Police chiefs summit agrees to further collaboration proposals for Herts, Beds and Cambs

Police are appealing for information after a man was stabbed in Stevenage.

Police are appealing for information after a man was stabbed in Stevenage. - Credit: Archant

Three police forces who have already teamed up in a number of key areas are looking at even more ways they can work together.

With continuing pressure on budgets the chief constables and police and crime commissioners for Herts, Beds and Cambs met this week to agree to work on ‘full business cases’ to amalgamate their custody, criminal justice and computer systems.

The move could save millions of pounds, they say, but also offer more opportunities to ‘improve and refine police services’ in the three counties. Staff working within the affected areas will be formally consulted in the coming months before final decisions are made.

In the area of criminal justice, the focus is on supporting victims and witnesses while ensuring every offender is brought to justice as swiftly as possible. The aim is for processes and policies to be standardised and streamlined, making greater use of technology such as electronic witness statements and digital storage solutions.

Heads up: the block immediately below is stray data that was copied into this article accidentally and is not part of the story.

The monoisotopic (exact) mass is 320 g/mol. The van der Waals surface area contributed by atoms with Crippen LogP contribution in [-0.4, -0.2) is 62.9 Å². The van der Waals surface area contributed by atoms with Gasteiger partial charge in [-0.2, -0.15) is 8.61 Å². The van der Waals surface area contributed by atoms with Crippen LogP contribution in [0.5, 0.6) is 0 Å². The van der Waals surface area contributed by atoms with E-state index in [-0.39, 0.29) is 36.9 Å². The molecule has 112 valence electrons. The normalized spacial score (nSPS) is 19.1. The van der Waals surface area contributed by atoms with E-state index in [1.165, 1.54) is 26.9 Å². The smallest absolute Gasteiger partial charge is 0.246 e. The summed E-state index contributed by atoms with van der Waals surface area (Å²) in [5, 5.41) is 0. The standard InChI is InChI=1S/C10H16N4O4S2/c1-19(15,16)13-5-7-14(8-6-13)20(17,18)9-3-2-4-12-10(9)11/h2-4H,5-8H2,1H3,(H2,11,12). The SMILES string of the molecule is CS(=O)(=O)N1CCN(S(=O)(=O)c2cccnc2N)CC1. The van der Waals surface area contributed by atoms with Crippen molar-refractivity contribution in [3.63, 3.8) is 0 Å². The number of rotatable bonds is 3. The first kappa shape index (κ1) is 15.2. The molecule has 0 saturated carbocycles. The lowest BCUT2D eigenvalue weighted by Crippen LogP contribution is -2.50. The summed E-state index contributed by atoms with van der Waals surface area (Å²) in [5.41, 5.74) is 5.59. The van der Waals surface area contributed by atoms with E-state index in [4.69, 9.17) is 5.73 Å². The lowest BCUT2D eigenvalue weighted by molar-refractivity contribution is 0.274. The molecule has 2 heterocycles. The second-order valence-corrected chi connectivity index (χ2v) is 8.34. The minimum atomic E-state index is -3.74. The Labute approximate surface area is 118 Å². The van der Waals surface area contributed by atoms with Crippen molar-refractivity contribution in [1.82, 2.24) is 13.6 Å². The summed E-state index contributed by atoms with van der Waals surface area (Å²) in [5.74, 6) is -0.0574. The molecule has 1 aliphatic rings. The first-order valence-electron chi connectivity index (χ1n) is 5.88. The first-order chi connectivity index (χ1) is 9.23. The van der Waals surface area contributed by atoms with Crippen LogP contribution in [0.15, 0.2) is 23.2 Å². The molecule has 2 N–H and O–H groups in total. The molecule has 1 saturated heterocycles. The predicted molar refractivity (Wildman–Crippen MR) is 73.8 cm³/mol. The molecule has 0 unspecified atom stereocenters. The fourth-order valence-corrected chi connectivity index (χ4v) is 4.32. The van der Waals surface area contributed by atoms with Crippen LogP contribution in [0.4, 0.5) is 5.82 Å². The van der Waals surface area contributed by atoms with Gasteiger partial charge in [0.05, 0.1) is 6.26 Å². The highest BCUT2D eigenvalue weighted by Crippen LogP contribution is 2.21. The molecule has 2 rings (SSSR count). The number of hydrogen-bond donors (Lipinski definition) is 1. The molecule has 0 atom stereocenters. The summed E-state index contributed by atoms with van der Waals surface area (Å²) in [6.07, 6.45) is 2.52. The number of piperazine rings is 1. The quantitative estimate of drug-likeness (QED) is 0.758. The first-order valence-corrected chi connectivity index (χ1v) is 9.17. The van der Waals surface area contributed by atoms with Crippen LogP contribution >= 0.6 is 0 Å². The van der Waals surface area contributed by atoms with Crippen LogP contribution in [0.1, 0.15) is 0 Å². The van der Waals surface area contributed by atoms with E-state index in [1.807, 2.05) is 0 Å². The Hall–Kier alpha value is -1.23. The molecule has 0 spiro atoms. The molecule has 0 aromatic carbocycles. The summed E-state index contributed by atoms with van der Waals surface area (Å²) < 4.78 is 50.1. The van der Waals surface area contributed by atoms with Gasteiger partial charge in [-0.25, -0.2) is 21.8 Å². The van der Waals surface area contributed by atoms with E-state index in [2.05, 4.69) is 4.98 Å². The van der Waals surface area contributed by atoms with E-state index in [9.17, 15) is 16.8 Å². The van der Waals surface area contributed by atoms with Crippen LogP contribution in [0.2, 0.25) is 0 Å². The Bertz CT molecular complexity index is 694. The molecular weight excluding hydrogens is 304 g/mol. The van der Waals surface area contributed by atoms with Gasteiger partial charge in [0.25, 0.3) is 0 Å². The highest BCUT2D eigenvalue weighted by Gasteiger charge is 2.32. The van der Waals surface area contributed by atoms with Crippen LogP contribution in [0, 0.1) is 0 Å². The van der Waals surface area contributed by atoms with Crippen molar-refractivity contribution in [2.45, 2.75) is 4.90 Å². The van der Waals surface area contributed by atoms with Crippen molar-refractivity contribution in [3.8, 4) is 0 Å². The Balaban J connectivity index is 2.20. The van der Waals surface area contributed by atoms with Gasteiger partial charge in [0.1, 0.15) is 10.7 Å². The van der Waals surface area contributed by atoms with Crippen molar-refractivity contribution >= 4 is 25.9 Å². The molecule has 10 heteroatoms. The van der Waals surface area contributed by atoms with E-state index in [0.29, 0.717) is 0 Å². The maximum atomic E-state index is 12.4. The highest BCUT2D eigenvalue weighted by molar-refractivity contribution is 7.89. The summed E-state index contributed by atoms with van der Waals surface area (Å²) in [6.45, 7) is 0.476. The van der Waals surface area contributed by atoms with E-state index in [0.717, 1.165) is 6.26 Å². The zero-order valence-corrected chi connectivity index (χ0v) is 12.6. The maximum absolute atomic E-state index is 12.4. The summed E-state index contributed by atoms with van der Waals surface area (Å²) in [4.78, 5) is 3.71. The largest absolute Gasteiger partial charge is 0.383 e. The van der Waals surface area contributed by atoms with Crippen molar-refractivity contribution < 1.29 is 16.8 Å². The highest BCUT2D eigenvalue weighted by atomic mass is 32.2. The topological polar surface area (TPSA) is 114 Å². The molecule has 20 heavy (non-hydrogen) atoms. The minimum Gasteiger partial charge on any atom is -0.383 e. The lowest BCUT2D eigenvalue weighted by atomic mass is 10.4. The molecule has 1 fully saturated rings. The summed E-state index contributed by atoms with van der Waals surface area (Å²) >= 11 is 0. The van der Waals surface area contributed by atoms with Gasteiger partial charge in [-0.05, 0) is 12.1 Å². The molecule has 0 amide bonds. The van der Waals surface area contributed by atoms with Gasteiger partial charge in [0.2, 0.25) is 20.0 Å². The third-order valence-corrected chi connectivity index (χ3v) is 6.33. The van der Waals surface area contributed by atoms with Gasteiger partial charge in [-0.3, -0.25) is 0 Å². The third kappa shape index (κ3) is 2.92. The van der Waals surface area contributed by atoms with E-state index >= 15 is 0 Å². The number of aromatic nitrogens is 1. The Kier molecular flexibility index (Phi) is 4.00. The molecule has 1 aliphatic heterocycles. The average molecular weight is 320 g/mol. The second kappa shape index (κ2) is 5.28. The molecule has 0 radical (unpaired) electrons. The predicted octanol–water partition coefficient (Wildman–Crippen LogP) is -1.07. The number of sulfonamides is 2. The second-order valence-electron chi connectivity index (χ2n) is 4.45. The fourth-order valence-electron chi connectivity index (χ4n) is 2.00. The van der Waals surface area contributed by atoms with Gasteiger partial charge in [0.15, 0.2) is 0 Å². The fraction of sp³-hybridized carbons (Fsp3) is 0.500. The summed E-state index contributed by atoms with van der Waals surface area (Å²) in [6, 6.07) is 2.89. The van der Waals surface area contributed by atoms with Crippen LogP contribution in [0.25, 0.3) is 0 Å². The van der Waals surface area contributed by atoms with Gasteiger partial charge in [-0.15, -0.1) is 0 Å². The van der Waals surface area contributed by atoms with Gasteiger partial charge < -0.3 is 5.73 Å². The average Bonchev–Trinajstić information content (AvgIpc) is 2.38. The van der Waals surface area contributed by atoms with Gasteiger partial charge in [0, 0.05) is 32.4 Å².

Under the custody proposals, around £1m could be saved within two years by aligning and streamlining processes. There are no plans to make changes to the number of custody suites.


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Hertfordshire’s police and crime commissioner David Lloyd said: “This new agreement builds on several years of successful collaboration where we have managed to achieve efficiencies and savings across the three forces without adversely affecting the services we provide to the public. “These new savings will enable us to continue to protect local policing in Hertfordshire and to continue investing in new capability to tackle domestic abuse, cyber-crime and child sexual exploitation.”

Herts chief constable Andy Bliss said: “The criminal justice system plays a vital role in making those who offend accountable for their actions.

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“This helps to prevent crime and to keep people safe. It is really important that we, in the police, play our full part and ensure that our systems are efficient and good value for money.

“We have excellent staff in these areas and these changes should help by reducing bureaucracy and making systems more consistent across the three forces.”

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